Sixers need group effort to fix defensive woes

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Sixers need group effort to fix defensive woes

The Sixers’ defense is broken and certainly needs fixing.

The Sixers are one of 16 NBA teams that allow at least 100 points per game. They actually give up 110.1 points per game, which is the highest in the league.

“We turn it over a lot and they run at us,” Sixers head coach Brett Brown said. “We take quick, bad shots and they run at us. And a lot of our transition defense problems are coming from turnovers and quick, bad shots because we are so adamant at playing at a speed.

“But somewhere down the road there has to be a responsibility to play that style of play.”

The Sixers commit 17.8 turnovers per game, second-worst in the league to only the Houston Rockets.

Pushing the pace lends to committing turnovers, which has been testing the Sixers’ transition defense. Add to the fact that the Sixers do not have a defensive specialist like an Andre Iguodala and therefore their defensive success must be rooted in all five guys being in sync at all times.

“Usually, that one guy dictates a lot of things that goes on defensively,” Thaddeus Young said. “We all know ‘Dre was the guy who was going to go out and stop guys. We don’t have that one guy, so different guys have to step up each night.”

“Nobody stands out and says, ‘I am a consideration for an all-defensive team,’” Brown said. “It highlights that we need a group effort. It’s not like we have shot blockers or a perimeter stopper. Anything we do has to be done as a group and done perfectly.”

Brown could opt for his team playing a more deliberate style of basketball. That could cut down on mistakes, as well as the easy baskets being scored by the opposition.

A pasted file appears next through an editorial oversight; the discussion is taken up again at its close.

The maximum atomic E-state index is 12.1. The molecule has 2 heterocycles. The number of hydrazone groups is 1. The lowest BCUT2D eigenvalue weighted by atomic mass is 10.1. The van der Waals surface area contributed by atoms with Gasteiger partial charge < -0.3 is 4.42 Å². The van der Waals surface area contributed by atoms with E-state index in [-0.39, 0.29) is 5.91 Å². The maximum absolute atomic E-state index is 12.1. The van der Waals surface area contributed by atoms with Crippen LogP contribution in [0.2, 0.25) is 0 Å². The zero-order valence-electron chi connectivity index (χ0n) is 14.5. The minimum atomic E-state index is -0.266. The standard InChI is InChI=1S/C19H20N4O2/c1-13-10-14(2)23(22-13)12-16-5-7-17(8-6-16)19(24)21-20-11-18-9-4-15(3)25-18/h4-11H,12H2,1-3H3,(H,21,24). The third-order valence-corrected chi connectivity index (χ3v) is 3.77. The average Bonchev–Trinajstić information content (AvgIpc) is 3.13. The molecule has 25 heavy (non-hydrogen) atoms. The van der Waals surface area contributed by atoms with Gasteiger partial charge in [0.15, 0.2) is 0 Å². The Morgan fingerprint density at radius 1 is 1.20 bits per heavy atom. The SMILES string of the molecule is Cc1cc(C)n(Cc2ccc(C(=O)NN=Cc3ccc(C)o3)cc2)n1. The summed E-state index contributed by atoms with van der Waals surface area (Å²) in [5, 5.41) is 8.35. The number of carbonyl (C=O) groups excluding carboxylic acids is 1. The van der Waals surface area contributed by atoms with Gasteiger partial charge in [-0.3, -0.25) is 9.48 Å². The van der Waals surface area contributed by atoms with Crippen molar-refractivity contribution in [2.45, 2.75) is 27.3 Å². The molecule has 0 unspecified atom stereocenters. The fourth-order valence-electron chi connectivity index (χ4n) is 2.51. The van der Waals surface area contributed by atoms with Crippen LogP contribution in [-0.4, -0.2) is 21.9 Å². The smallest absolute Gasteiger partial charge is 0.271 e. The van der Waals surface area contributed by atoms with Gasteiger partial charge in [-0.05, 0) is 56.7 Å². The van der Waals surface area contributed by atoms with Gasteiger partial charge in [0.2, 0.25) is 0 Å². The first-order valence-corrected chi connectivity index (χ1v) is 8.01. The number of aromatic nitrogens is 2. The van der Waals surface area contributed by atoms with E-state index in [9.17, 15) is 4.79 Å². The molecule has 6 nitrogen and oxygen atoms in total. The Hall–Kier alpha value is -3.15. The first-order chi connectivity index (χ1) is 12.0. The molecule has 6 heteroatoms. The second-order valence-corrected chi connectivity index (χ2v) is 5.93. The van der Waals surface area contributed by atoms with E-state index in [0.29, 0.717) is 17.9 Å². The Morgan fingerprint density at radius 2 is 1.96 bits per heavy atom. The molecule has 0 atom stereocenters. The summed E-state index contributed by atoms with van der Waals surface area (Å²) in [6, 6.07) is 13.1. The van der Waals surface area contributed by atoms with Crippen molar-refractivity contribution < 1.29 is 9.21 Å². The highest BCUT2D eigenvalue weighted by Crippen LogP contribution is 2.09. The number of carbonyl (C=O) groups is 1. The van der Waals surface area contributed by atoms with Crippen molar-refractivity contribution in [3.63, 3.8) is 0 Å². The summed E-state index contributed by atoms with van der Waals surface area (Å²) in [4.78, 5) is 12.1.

However, that is not going to happen. Brown wants his team to play fast and score plenty of points. That hasn’t been a problem with the Sixers leading the NBA in pace (102.8 possessions per 48 minutes) and ninth in scoring (103.0 points per game).

The key is to take their minus-7.1 point differential and push that into the positive range.

“I want to persevere with this style and this way of playing,” Brown said. “Because we have seen with the group that we have and the talent base and the experience we are not going to beat those teams we have beaten playing any other way.

“I just want to coach it better. I don’t want to say now we are playing on our heels and we don’t want to run anymore because it comes with too many problems, which it does at the moment.”

Brown believes down the road his team will figure out how to blend playing an up-tempo style without being reckless.

Brown did make one tweak Sunday that he is going to stick with, at least in the short term, and that is playing rookie Hollis Thompson in the starting lineup.

“We want to sell defense, and I like his length,” Brown said of Thompson. “It is a rotation at this stage that I want to experiment with. That’s what this year is about and I see it being something we want to continue looking at.”

Ben Simmons suffers fractured bone in right foot

Ben Simmons suffers fractured bone in right foot

As the Sixers get two bigs back from injury, another goes down.

First overall pick Ben Simmons suffered a fracture of the fifth metatarsal bone of his right foot on Friday. Simmons rolled his right ankle during the team’s final training camp scrimmage at Stockton University.

Simmons underwent an X-ray and MRI on his right foot and ankle. Sixers head physician Dr. Christopher Dodson and Sixers chief medical officer and co-chief of sports medicine orthopedics at New York's Mount Sinai Medical Center Dr. Jonathan Glashow reviewed the images.